Katz, Marshall & Banks associates Matthew LaGarde and Jessica Westerman co-authored an article for the Expert Analysis section of Law360 titled, “How Will Weinstein Co. Bankruptcy Impact Accusers?”
While bankruptcy proceedings almost always yield less than full compensation to creditors, the amounts that former Weinstein Company employees will receive depends on where they fall in the line of prioritization. This prioritization is largely contingent on when the claims “arose” – before or after the company petitioned for bankruptcy. Post-petition claims are generally granted highest priority for payment by the bankruptcy estate. Individuals with claims that arose pre-petition will be considered general unsecured creditors, and will fall low in the line of prioritization for payment.
It seems likely that the Delaware court, where the bankruptcy is being processed, will rule that the sexual harassment and assault claims of all of Weinstein’s accusers arose pre-petition because The Weinstein Company fired Weinstein before declaring bankruptcy. Despite this, on June 5, the judge overseeing the Weinstein Company’s bankruptcy proceedings allowed a suit filed by six women accusing Weinstein of assault and misconduct to proceed, lifting the automatic stay on proceedings that the bankruptcy filing had triggered.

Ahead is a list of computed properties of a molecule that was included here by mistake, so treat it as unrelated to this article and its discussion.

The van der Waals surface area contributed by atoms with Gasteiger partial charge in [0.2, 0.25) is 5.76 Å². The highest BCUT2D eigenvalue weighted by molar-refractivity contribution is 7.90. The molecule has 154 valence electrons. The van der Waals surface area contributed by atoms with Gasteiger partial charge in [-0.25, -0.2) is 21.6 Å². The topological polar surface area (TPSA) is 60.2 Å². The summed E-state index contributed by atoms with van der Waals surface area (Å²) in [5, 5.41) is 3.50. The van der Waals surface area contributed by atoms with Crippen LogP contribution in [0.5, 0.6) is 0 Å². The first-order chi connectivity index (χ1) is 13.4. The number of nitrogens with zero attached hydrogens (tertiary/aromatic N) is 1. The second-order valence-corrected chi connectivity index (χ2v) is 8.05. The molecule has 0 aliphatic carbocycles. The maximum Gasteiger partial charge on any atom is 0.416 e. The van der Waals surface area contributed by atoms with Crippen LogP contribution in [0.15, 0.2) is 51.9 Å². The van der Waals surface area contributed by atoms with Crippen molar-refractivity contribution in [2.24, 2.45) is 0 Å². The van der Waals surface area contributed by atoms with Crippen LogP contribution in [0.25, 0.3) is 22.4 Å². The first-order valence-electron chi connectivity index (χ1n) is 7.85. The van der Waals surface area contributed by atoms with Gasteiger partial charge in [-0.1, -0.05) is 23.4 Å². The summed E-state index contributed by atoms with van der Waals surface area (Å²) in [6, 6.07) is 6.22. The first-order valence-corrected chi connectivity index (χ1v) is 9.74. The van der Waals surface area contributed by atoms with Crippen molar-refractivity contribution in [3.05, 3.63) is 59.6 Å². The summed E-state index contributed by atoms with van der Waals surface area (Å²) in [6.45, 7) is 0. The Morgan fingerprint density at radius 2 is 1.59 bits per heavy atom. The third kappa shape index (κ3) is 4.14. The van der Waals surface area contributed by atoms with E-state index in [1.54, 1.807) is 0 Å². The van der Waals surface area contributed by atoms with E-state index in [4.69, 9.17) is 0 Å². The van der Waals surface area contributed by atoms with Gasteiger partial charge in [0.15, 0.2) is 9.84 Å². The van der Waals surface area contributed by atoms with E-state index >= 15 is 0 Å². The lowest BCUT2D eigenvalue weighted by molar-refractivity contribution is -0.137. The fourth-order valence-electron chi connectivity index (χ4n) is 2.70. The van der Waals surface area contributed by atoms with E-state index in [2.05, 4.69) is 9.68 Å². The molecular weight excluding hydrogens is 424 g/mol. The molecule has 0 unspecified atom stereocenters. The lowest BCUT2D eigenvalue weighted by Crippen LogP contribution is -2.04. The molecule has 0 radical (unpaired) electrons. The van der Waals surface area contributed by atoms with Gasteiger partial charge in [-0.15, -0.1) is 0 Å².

A possible workaround for some victims would be to assert claims against Weinstein personally, rather than – or in addition to – the Weinstein Company. However, even if these claims succeed legally, it is doubtful that Weinstein’s personal assets will be sufficient to compensate everybody fairly.
Find a PDF of the full article here.